President Bill Clinton's appearance provided evidence of the Golden Globes' increasing clout in the film industry.
Jodie Foster: mesmerizing but often incomprehensible.
By Lee Pfeiffer
The Golden Globe Awards are generally criticized for being incomprehensible for most viewers in that they are selected by a relatively tiny group of people known as the Hollywood Foreign Press. There have been jokes on the telecasts themselves that the awards can generally be "purchased" if a studio or nominee invites the right people to the right kind of parties. Despite the criticism, in recent years everyone agrees on this: the Golden Globes telecast is generally a lot of fun and never as dull as the Oscars often are. Unlike Oscar, the Globes cover television as well as motion pictures. Last night's award ceremony was breezy, fast-moving and actually funny, thanks to some good lines delivered by hosts Tina Fey and Amy Poehler. There were some dud jokes, of course, and the usual presenters/winners who pretentiously drop obscenities to prove how hip they are but there was also the novelty of seeing a former President- Bill Clinton- make a surprise appearance to introduce a clip from Lincoln. The main value of the event was to prove that the Globes now serve as more than a forerunner for Oscar winners. They have their own identity, as evidenced by the fact that some of the most deserving artists were nominated for Globes but were snubbed by Oscar. Additionally, while Oscar sometimes trims their honorary awards down to ludicrously short time slots (Jerry Lewis received shabby treatment in this regard a few years ago), the Globes blissfully ignore the stop watch. This was evidenced by the lifetime achievement award given to Jodie Foster, who has spent her entire life in the film business. Looking wonderful at age 50, the accomplished actress and director gave a mesmerizing but often incomprehensible speech in which she joked about "coming out" as a lesbian (she is), explained her obsession for privacy and seemed to imply she was retiring from some aspect of show business, but no one could figure out exactly what she was referring to. Among the surprises was the fact that no one film emerged as a dominating factor, thus ensuring a good deal of suspense across all categories.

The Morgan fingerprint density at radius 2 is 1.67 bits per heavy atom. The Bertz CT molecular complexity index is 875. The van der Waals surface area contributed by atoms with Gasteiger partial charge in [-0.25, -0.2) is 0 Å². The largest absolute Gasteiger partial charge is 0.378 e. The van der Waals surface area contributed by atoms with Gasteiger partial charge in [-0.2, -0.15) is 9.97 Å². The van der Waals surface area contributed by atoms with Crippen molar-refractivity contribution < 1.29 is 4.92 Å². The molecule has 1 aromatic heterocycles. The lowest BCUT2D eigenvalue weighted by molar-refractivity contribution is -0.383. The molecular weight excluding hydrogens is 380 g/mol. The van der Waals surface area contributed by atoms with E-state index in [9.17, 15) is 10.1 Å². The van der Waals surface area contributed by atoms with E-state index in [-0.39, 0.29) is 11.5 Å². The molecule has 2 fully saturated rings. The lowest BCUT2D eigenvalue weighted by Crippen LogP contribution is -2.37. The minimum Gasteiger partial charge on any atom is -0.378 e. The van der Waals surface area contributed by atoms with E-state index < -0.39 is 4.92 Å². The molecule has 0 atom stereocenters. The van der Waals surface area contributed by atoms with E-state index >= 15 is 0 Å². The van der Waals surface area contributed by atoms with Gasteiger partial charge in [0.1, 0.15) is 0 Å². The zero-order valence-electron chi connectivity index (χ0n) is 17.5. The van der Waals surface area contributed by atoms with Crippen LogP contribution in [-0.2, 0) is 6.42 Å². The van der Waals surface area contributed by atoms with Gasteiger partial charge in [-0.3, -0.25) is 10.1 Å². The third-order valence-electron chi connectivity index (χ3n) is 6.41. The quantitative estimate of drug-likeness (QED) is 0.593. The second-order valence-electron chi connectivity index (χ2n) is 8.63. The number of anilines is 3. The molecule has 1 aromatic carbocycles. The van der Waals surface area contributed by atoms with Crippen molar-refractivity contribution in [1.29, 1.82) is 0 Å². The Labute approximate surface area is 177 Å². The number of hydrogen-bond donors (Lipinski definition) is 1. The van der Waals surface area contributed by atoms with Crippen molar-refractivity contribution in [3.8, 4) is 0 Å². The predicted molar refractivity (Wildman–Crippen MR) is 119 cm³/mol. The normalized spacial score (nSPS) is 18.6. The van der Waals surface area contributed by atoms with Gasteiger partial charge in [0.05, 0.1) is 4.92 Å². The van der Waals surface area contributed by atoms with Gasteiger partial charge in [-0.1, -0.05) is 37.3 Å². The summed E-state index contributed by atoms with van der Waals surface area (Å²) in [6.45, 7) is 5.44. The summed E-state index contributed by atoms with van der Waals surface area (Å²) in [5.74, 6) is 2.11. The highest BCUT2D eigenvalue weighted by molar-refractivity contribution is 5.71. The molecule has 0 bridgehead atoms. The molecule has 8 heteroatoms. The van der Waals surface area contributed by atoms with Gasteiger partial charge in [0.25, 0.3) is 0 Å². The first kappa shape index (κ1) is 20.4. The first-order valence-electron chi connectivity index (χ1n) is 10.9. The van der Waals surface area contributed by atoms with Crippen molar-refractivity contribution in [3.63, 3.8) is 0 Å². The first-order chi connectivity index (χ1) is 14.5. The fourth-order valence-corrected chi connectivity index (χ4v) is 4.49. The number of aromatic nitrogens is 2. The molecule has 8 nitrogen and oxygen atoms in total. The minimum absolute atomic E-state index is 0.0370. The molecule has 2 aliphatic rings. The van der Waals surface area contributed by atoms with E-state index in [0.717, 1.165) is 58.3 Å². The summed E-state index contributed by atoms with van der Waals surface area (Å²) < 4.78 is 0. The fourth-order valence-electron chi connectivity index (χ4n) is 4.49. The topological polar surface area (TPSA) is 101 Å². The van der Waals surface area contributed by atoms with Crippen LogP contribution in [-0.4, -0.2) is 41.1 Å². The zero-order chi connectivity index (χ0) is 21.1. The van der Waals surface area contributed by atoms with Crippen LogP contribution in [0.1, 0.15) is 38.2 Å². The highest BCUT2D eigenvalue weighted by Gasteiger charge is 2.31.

Click here for more coverage and a complete list of winners.
Writer Graham Milne, a true blue James Bond fan, is delighted that Skyfall has racked up five Oscar nominations. However, in a detailed analysis, he dismantles any hopes the film will win in any category except for Best Song. Click here to read and see if you agree.